illinois-chicago-dresden-files-harryThough many of Dresden’s spells were fantastic, they were also remarkably low budget. Making the pentacle necklace glow? Not hard. Blasts of fire would take more skill, but can be done in a number of film editing softwares. As can Bob’s glowing campfire sparks.

The very best example comes from a sequence in Fool Moon. At one point, Dresden takes a don’t-notice-me potion and the world goes all sepia. Only people who notice him appear in full color. There are many ways that Butcher could have written that scene, but the one he chose was excellent for film. Super easy to execute while also being very visually appealing.

Finally, authors need to be willing to compromise with their artistic vision. The book may be ours, but the film adaptation is a collaborative work. After all screen writers, directors, and actors are all artists too and deserve to have the freedom to ply their craft. Secondly, there are certain practicalities to filming that cannot be ignored, but that the author might not even be aware exist. A good adapter will account for these changes will still honoring the original work.

blue-beetleFor example, the directors of the Dresden Files TV series chose to eliminate the beloved Blue Beetle in favor of a Vietnam era jeep. While the Blue Beetle provided good comic relief in the books, it would have been an extremely difficult set piece to shoot. The director’s camera angles would have been severely limited by how small and enclosed the vehicle was. The only way to get around this problem would be to have multiple Beetles – the first for exterior shots, and a second that was partially disassembled accommodate to the cameras for the interior shots.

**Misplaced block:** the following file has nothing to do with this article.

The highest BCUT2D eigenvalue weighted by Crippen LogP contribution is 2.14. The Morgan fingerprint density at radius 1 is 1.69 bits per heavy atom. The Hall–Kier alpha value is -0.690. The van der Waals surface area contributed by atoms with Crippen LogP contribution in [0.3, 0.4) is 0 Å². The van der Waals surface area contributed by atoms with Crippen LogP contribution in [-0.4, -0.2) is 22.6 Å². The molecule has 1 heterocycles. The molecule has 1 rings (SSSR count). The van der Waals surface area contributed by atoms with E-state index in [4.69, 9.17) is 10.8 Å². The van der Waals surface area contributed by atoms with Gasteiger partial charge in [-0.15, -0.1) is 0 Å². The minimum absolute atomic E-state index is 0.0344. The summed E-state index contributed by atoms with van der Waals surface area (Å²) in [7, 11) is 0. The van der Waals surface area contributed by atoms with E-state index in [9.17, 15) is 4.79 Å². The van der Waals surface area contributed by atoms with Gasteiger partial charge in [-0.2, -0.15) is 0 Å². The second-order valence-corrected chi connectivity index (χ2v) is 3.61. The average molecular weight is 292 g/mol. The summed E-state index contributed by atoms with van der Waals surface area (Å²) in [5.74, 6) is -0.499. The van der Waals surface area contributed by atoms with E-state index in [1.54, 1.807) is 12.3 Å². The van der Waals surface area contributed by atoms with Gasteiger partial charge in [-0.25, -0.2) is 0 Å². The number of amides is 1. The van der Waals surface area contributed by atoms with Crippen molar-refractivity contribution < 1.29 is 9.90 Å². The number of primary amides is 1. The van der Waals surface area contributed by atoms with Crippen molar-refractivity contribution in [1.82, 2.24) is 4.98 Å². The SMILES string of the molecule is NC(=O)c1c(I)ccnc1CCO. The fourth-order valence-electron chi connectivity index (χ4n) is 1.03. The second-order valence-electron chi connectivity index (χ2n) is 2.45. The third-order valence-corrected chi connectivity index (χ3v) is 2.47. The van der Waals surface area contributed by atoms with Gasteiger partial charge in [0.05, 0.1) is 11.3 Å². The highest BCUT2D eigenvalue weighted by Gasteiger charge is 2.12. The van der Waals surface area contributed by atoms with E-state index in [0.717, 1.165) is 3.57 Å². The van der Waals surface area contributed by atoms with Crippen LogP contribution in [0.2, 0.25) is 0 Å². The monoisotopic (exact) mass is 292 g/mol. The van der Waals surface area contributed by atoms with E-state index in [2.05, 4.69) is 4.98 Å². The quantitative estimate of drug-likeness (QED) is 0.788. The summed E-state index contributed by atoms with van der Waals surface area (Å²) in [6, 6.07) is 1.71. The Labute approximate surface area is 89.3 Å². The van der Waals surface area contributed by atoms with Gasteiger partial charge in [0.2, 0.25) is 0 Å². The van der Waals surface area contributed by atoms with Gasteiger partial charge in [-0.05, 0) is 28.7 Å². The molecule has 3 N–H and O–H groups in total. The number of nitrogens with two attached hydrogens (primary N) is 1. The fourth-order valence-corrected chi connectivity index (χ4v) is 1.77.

Instead, they chose to use a Vietnam era jeep as Harry’s vehicle of choice. Jeeps are wide open and extremely camera friendly. Need an interior shot? Remove the fabric roof. Exterior shot? Put it back on. Even better, the jeep honored the spirit of the original piece. In the books, Harry drove the Beetle because it was cheap, easy to maintain and repair, and a low enough tech level that his magic wouldn’t do too much damage. All the same things can be said for the jeep. Personally, I think the screen writers made an excellent choice with the swap.

I’ve long suspected the Jim Butcher was heavily inspired by television techniques when he wrote the Dresden Files. I can’t say if that comes from him being a fan or if he has had formal training somewhere along the line. Either way, his strong characters, episodic early volumes, and striking visual descriptions made it easy for the SciFi Channel to adapt his books into a series. Additionally, his talent for “wow” inspiring magic that could be made real through relatively low budget special effects helped breathe life and wonder into the series. Finally, his willingness to step back and allow others to make creative decisions on the show allowed them to bring their expertise and experience to the project. All in all, I found both the books and series to be very enjoyable, if for very different reasons.